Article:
Vaccines can keep kids in school after mask mandate lifts

As COVID-19 restrictions start to lift in Washington state, the latest data reveals that many children still need to be vaccinated. According to the Washington State Department of Health, less than 30% of children ages 5 to 11 years in Washington state are fully vaccinated against COVID-19.  The rates improve with older children (53.7% for ages 12 to 15; 61.1% for ages 16 to 17), but lag behind all adult groups in the state.

Washington State Department of Health data published February 21, 2022.

UW Medicine pediatrician Dr. Beth Ebel is calling for families with unvaccinated children to begin their COVID-19 shot series before Washington’s mask mandate expires on March 12.

“As those masks come off, getting your child vaccinated is safe. It’ll protect them from getting COVID, and will help them stay in school with their friends so they can continue to learn,” said Ebel, who practices at Harborview Medical Center in Seattle.

Appointments for vaccines and booster shots are widely available through UW Medicine.

“The vaccine has been shown to protect against kids getting really sick, and also spreading [COVID] to their families. That's a critical factor,” said Ebel. “The vaccine dose for younger kids between 5 and 11 is reduced. What we've also found is that even with that lower dose, those kids get a better antibody response, and presumably better protection than even adults. So, it's a good situation. They have fewer effects from getting the shot, and they get better protection.”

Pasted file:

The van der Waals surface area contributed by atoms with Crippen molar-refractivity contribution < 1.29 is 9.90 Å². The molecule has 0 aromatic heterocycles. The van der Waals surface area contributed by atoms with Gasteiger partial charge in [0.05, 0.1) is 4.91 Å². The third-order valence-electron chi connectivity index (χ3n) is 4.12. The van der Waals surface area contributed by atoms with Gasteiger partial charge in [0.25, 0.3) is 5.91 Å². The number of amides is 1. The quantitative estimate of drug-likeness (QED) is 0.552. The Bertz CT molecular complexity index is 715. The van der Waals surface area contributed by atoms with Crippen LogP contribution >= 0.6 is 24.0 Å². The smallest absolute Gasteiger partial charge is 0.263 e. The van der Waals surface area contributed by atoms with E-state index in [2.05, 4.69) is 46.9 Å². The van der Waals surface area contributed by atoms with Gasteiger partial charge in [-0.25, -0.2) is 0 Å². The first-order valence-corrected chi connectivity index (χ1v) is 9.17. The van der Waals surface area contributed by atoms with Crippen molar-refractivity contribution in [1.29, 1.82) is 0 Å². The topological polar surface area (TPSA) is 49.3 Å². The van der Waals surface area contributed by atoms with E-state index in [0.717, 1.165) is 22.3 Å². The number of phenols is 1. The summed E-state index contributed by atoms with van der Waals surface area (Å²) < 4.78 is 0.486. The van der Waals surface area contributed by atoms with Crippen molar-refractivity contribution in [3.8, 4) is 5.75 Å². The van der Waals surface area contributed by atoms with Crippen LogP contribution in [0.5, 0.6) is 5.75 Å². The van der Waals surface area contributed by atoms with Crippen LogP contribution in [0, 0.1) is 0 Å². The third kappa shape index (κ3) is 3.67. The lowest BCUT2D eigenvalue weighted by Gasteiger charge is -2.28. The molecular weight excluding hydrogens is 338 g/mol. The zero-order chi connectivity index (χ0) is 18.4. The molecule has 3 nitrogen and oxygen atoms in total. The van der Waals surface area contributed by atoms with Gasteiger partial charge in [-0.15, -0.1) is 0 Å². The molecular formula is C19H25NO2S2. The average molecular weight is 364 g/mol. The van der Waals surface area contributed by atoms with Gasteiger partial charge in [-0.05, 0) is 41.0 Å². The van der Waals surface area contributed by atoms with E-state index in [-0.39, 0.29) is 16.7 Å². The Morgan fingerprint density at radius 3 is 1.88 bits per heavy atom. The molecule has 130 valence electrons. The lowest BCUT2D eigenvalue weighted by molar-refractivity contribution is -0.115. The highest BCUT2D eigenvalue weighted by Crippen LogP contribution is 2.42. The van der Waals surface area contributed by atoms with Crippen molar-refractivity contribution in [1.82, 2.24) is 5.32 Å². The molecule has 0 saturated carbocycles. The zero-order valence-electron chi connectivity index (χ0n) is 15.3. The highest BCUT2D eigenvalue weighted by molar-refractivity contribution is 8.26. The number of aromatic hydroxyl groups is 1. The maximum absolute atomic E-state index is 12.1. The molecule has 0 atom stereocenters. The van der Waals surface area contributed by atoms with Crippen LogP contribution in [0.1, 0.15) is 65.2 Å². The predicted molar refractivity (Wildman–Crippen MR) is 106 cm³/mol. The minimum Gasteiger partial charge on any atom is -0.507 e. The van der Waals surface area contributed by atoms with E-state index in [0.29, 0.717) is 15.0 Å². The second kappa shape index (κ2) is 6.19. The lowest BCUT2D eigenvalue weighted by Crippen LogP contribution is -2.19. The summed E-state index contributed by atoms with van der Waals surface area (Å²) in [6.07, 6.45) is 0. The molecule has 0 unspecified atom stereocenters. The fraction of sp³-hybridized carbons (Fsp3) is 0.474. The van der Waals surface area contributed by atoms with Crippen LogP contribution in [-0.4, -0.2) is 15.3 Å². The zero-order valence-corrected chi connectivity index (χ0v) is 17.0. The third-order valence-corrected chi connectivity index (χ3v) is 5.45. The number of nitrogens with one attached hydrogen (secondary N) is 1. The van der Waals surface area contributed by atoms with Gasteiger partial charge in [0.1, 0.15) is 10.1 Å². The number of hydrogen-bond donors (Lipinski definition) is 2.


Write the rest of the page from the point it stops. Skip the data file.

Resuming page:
In King County, an updated data tool shows vaccinated and boosted people face much lower risk of a serious COVID-19 illness than do unvaccinated people.

Access broadcast-ready video assets with Ebel on vaccines for students.

Media contact:  Susan Gregg,

Written and produced by Zach Garcia, filmed by Randy Carnell, UW Medicine media relations. 

UW Medicine